by Mary Beth Polley
photos by Jennifer Taylor
You never know what people
are hiding. Time was, you could tell by someone's motorcycle jacket whether he
had a tattoo. But today tattoos are as mainstream as earrings, and nearly as
common; Joe Kaplan of the Empire State Tattoo Club of America estimates that
seven out of 10 people under the age of 35 have at least one. That sounds a
little high, especially here in tattoo-unfriendly Massachusetts, but we didn't
have much trouble finding ink on a recent Friday afternoon outside Tower
Records on Newbury Street. People were surprisingly willing to talk about (and
show off) their tattoos -- and, as we discovered, not everyone crossed state
lines to get them.
Valerie Monteiro, 21
"I got two in New Hampshire and I got one at a tattoo party in
Massachusetts. I just did it 'cause I liked it. It gets very addictive. The one
on my shoulder is a rose, on my back it's my daughter's and my name, and
there's this one of me and my husband's name.
"This one [the rose] means nothing. I wanted my name, but the guy wouldn't
do it 'cause he won't do nothing on girls where it shows. So I regret this one
because it don't mean anything.
"I don't know why it's illegal. I think it's dumb. It's your body. Why do we
have to go to New Hampshire?"
Jonathan Starp, 38
"I just always wanted one, but you won't be able to be buried in a Jewish
cemetery. In Judaism you're not allowed to get your body pierced or tattooed.
And then one day someone said to me, `Do you care more about how you lived or
how you died?'
"So I went and did it. Actually, I saw this woman outside of Tower Records
with tattoos that I liked, so I asked her where she got them, and she actually
had done them herself in Malden. So once she knew that I was cool -- you know,
not a cop or anything -- she did it. It's a tree with branches growing from it,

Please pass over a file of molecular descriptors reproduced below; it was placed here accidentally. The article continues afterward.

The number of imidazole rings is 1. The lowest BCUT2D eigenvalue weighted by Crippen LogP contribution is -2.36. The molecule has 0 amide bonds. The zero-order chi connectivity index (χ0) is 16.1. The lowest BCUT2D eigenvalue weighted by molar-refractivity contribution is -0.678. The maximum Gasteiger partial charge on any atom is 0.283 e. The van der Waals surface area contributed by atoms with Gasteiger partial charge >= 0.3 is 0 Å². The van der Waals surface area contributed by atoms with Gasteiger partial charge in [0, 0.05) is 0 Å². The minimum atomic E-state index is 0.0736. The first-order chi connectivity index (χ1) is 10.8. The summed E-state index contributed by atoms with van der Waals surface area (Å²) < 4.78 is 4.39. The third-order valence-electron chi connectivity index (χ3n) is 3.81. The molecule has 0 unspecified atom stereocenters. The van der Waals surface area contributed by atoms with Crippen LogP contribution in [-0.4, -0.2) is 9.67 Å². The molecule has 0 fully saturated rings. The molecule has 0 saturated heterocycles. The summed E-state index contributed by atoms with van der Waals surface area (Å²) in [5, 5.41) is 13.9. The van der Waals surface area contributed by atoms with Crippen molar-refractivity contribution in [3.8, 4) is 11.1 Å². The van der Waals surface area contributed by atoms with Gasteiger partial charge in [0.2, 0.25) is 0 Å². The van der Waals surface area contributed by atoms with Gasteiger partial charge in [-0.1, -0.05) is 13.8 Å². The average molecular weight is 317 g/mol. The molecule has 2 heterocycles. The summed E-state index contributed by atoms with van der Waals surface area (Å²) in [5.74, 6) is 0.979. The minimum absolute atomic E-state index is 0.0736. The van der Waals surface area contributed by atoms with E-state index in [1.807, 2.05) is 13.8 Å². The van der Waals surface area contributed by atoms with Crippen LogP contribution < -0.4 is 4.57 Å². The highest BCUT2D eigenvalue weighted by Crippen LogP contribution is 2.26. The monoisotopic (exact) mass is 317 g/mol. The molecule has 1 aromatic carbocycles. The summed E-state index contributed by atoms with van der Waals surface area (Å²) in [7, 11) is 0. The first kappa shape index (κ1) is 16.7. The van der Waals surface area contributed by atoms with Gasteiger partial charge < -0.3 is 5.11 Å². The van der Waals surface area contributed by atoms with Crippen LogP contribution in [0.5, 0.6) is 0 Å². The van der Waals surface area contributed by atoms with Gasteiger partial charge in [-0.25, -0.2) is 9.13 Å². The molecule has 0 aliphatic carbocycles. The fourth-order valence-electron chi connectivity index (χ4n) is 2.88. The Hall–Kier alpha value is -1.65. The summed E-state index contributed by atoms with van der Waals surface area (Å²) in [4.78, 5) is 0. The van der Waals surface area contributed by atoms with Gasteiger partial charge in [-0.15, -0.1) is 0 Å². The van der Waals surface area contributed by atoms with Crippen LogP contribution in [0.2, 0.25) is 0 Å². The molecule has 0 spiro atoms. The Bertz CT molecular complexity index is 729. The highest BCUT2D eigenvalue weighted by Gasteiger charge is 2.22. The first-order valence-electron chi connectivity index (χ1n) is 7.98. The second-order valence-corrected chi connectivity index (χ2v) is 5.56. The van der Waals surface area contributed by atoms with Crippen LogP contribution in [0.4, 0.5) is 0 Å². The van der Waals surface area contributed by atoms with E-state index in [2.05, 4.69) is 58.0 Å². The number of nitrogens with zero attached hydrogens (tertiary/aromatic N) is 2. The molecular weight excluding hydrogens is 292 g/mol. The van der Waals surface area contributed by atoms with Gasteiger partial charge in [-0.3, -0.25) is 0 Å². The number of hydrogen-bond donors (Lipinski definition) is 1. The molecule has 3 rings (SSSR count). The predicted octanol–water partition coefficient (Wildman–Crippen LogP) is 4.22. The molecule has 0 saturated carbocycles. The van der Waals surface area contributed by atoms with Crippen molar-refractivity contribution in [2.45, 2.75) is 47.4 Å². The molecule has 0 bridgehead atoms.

because I wanted it to represent that you can have really strong roots in life,
a really strong foundation, and you can grow from those roots.
"I think it should be legal. If it's legal then the shops would be regulated,
and if the shops were regulated it would be safe. And it would stop people from
going half an hour away at night, speeding to Rhode Island before the tattoo
shops close, and then driving back at three in the morning, which I don't think
is very safe."
Also, pushing ink and
two new efforts to legalize tattooing
Sean Berte, 22
"I got a few. It's an art form I found interesting. I got 'em done in
Boston, New Hampshire, Hawaii, North Carolina. I got a Marine Corps tattoo when
I was shitfaced. I got a tattoo in Boston 'cause that's where I was born and
"There's no other reason [I got tattooed] except being stabbed with a gun.
That's what it is. It's a good pain -- no, pleasure. Pleasure with pain. It
doesn't really matter [if they're illegal]. You can find it anywhere in Boston.
If you don't know anyone well, that sucks -- then you gotta go to New
Hampshire. I don't see any reason for it."
Andrew Bock, 22
Supervisor, Tower Records
"I got them 'cause I like them. This one [the Chinese character] I live by.
That one means true, real, sincere. The dragon I got, well, 'cause no one fucks
with the dragon. I got 'em in Providence. I got 'em done on the spur of the
moment. I went down with my friends, sat in the chair. It was pretty painful.
It should be legal 'cause it's freedom of expression. There's no reason for it
not to be. It's an art form, too."
Amber Palazola, 18
Student, Boston University
"It's of a panda bear, because I like panda bears. I got it in North
Carolina. I was sober. I was on spring break and thought I wanted one, and my
friends -- they were in South Carolina -- didn't want to drive, so I went
alone. I think it's stupid [for tattoos to be illegal]. You can just drive to
New Hampshire, which is like a 30-, 40-minute drive. People are just going to
get them anyway."
Lisa Grandy, 20
Student, Boston College
"It was my 19th-birthday present to myself. I don't know. I love sunflowers,
and it's in an awesome spot where no one sees it unless I want them to. I got
it for a bunch of different reasons. Because my friends were there. I got it
done in New Hampshire, at Hobo's. It's just always been my favorite flower.
It's bright, alive, you know. It's happy. I don't know any reason for it being
illegal. I think it's stupid, because people just drive to the next state."